Having fast and reliable access to data has become a business differentiator in the digital landscape. And while much attention has been placed on mobile, connectivity at the office should never be forgotten. So is the answer continued reliance on ADSL or should serious consideration be paid to fibre?
Let’s start with one of the major concerns – cost.
Fortunately, this is also one of the biggest misconceptions. While the initial setup fee of fibre is more expensive than that of ADSL, the long-term benefits in terms of productivity and efficiency should outweigh those. One of the reasons for the high initial capital outlay is the fact that fibre needs to be trenched to the business premises.
Whether you are an SME or a multinational, this ‘last mile’ of connectivity between the exchange and your office is the most important bridge to the internet today. So investing in ensuring this link is the best it can be will save many headaches down the road. Most importantly, fibre on its own has no inherent value like copper. So unless someone actually digs open the ground and cuts the fibre link, chances are your internet access will never go down.
And while many consumers are left frustrated by not falling in a fibre to the home coverage area, a business can work with a trusted service provider to get a link established.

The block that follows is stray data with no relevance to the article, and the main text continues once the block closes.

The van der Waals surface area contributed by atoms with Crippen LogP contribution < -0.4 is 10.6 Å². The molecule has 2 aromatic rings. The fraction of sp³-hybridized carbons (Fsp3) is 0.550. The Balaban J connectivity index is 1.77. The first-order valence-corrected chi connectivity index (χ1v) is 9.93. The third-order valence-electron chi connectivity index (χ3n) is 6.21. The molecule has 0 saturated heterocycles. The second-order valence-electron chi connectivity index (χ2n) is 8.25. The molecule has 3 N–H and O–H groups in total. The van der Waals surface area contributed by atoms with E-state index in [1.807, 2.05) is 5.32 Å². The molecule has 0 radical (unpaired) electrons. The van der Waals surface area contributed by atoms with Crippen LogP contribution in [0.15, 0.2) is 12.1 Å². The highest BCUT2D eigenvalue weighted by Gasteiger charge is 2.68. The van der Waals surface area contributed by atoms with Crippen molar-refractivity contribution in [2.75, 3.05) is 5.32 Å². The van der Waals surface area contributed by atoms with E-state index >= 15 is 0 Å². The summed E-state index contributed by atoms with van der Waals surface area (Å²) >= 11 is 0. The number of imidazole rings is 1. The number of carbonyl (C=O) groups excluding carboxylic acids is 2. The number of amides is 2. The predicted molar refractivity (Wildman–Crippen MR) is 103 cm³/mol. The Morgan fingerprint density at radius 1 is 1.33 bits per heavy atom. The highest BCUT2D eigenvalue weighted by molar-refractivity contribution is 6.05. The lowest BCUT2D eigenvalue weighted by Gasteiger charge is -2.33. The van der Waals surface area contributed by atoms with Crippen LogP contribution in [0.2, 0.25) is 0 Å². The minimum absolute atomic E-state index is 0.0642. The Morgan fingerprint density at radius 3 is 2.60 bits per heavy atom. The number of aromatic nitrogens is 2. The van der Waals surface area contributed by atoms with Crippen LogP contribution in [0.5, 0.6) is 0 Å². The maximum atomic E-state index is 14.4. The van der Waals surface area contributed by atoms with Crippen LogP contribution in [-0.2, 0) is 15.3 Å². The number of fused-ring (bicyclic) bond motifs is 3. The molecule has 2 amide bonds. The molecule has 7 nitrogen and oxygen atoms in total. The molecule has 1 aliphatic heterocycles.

So is business fibre a better option than the more consumer-friendly fibre to the home? As with anything technology-related it depends on what you want to achieve from it.
Fibre to the home solutions, as the name suggests, are designed for consumers. And while they are fast and provide a significant improvement over ADSL, they are not business-ready. On the other hand, business fibre is designed for the needs of an enterprise. The focus on uptime, support, and the best possible experience mean that even start-ups should seriously consider going this route.
Fibre, irrespective the option selected, is also considered to be future-proof. Anyone who has spent any time in the IT industry knows the risk of that statement. However, the capacity of fibre optics mean that the biggest bottleneck for access will be the equipment (read router, terminal, etc.) needed to distribute connectivity throughout the office. This has the advantage that as technology improves, the company can easily replace the equipment with faster and better ones without needing to worry about the actual fibre trenched to the offices.
In a world that relies on having information in real-time, connectivity is the lifeblood. Looking at the growth of social media, high definition content, and the arrival of Big Data, organisations need to find faster ways of disseminating that content and extracting value out of it. Can your business really afford to still rely on old-school access like ADSL when competitors are venturing into the fibre landscape?